We spend a large proportion of our weekday lives working, but how much time do we spend on checking that our job and office environment is working for us? Here are some of the basics. You might find it useful to run an audit to check whether you can make or influence any improvements.
A summary of the rules of disclosure and an update on the expanding use of electronic disclosure
This is the fifth article in a series focusing on specialist skills and knowledge in civil litigation. We have previously considered the skills needed to prepare court bundles (February 2009); without prejudice correspondence (March 2010); pre-action protocols (June 2010); and legal costs in litigation (August 2010).
We live in an era when freedom of information is being vigorously pursued by all and sundry. Though we might have constitutional rights to demand certain information, sometimes we won’t so easily have access to this information. Just as we need access to certain information, people also have their reasons for needing confidentiality and their rights to such cannot be violated.
Why do we need a memory? At its most basic level, our memory is there so that we do not need to relearn things; to take examples from early life, things such as learning how to walk, talk, read, write, ride a bicycle, etc. At a broader level, the memory’s function is to allow us to access relevant and accurate information at the right time.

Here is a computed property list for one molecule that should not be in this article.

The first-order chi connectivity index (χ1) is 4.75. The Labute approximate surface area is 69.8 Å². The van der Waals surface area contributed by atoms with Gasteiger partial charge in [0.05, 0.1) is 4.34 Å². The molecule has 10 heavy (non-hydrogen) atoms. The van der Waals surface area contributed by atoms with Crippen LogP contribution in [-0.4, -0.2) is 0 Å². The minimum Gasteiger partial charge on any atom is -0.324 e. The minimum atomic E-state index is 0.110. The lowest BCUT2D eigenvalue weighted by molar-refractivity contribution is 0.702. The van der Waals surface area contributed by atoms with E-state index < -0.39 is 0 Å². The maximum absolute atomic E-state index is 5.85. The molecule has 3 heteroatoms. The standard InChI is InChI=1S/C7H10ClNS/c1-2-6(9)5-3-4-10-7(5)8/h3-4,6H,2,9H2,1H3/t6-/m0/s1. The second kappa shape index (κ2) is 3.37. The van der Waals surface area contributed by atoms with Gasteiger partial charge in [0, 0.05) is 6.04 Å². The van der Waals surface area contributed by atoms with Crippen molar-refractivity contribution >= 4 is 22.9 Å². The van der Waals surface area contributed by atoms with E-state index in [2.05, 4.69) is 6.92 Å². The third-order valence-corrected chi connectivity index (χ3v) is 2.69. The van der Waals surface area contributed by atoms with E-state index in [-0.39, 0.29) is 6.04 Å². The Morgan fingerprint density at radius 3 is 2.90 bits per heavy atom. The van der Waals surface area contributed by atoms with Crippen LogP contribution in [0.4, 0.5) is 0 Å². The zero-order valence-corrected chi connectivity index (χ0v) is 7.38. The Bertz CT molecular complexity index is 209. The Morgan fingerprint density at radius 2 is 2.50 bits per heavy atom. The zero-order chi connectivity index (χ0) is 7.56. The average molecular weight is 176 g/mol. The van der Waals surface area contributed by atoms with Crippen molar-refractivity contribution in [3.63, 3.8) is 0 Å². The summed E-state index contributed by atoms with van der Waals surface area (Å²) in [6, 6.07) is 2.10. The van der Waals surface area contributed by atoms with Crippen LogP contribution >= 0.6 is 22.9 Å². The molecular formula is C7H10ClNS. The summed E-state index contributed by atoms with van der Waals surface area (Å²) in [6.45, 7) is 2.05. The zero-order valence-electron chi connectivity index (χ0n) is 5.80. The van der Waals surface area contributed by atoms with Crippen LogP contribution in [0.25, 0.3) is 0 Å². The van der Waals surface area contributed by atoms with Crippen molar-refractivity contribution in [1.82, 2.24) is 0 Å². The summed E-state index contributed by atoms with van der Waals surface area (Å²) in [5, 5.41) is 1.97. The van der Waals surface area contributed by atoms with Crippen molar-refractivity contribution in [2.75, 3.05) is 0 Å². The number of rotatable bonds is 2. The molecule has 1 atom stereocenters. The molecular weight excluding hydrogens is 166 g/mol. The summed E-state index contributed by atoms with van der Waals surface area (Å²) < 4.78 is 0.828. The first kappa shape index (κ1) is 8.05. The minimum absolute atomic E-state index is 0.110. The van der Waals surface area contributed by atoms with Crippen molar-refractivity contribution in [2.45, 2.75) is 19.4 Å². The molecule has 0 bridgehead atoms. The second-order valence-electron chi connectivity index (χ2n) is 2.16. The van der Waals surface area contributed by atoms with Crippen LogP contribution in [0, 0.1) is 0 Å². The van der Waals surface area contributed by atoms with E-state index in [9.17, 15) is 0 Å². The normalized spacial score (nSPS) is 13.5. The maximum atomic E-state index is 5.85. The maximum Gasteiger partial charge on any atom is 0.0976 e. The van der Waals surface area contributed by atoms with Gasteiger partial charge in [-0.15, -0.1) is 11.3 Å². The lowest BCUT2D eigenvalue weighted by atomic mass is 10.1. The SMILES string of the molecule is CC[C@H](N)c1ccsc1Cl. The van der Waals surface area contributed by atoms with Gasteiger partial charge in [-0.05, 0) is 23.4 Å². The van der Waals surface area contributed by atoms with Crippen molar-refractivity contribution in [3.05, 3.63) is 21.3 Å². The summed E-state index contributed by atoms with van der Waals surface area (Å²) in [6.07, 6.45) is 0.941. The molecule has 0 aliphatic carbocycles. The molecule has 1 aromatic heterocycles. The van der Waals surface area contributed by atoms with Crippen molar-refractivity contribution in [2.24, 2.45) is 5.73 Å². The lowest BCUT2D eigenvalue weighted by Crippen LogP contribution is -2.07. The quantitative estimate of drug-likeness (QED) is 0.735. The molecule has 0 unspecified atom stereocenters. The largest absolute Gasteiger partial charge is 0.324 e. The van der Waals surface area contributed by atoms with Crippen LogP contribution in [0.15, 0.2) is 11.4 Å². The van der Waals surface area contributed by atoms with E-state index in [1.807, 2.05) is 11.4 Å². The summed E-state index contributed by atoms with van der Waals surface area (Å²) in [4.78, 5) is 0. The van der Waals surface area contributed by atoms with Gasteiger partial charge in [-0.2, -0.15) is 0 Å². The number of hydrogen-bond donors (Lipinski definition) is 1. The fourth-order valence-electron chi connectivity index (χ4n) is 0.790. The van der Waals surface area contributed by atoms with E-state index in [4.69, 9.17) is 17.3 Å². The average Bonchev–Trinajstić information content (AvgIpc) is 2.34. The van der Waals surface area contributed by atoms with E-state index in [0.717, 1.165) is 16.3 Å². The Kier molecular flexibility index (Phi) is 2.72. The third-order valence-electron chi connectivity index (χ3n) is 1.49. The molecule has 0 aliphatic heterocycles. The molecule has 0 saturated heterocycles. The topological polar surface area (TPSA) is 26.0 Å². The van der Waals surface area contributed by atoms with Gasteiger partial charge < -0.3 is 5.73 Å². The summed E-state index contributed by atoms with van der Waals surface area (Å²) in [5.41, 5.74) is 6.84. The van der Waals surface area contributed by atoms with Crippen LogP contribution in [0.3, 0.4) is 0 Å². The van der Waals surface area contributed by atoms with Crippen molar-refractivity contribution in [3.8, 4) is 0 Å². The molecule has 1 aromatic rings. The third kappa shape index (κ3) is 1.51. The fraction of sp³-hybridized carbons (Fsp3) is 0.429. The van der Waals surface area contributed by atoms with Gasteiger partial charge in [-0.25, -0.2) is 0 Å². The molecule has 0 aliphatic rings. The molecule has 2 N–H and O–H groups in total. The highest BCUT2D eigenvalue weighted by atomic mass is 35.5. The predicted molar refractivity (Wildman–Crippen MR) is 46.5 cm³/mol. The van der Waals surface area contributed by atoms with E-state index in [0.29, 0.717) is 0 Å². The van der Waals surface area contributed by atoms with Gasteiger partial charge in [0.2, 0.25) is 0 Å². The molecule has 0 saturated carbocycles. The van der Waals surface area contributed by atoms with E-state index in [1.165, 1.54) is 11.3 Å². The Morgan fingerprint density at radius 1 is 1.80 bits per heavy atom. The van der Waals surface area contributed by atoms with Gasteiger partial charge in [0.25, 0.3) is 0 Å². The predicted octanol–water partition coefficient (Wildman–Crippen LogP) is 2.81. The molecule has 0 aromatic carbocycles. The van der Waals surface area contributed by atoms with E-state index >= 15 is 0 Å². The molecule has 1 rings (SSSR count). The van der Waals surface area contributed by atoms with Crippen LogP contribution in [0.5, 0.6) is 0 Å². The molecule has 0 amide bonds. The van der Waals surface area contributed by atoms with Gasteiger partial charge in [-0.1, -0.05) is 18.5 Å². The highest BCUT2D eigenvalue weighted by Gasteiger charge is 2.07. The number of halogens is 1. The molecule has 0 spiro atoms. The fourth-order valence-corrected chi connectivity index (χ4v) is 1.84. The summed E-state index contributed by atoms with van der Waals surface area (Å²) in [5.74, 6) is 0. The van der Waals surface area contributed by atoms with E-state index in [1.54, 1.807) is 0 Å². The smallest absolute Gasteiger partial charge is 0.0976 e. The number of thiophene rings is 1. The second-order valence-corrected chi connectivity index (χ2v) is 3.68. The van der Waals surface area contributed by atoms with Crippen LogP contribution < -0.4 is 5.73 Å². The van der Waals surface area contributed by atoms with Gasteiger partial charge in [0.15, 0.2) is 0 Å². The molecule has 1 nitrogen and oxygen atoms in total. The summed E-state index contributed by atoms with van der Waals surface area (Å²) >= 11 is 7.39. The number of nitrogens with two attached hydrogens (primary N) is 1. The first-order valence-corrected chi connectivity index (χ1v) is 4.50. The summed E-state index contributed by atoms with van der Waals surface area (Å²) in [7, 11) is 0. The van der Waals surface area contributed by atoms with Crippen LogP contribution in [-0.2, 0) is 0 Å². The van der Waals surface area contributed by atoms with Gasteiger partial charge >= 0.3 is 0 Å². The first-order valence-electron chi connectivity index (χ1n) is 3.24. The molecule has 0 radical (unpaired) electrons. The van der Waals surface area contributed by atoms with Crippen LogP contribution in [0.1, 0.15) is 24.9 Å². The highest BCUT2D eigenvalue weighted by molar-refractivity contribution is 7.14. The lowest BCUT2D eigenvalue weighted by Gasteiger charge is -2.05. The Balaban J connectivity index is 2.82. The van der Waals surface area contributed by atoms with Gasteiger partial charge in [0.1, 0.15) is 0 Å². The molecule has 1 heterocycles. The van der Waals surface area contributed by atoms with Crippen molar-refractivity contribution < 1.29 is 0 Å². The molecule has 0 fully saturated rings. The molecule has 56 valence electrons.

The sense of moral outrage provoked by the Pay As You Earn (PAYE) debacle probably has some way to play; this is hardly surprising, given the jumbled mix of apathy and blundering displayed by those at the top of HM Revenue & Customs. To start, its failings were dressed up as the taxpayer’s responsibility; but since the initial announcements, they have been forced to issue a flurry of back-pedalling clarifications that have probably only served to muddy the waters for the harassed taxpayer.
The good Legal Secretary is well liked. Visitors to the office recall your courteous, cheerful manner, your intelligent considerateness and your smile. Fellow employees value your helpful cooperation and the little favours you are able to grant them. As for your employer, he depends on you in a hundred different ways, not only in business dealings but sometimes in social matters as well.
Another opportunity to deal with the legal hot potato of murder law reform in England and Wales has arisen recently, courtesy of the incumbent Director of Public Prosecutions, Keir Starmer, supporting the reform of homicide law.
We last considered the subject of costs in an article published in November 2007. At that time, we considered what requirements had to be followed by a firm to ensure that they were complying with the (then new) Solicitors’ Code of Conduct 2007. The most important part of the Code for costs is the rules that require clients to be given clear and accurate cost quotes and estimates.
How many times have you had to reread the last page or so to catch what you didn’t take in? The best way to learn the skills and to practise them in timed sessions is on our very successful half-day course. You will see amazing results!
In the meantime, and so you don’t just go through the motions", here are ten tips to help you read more quickly and effectively.
You have days when there just seems no point to what you’re doing – where it all feels futile or meaningless. Your motivation is low, yet the work still needs to be done.
Whatever your situation, here’s how to find meaning in your work, and to get your motivation back.
Think about your values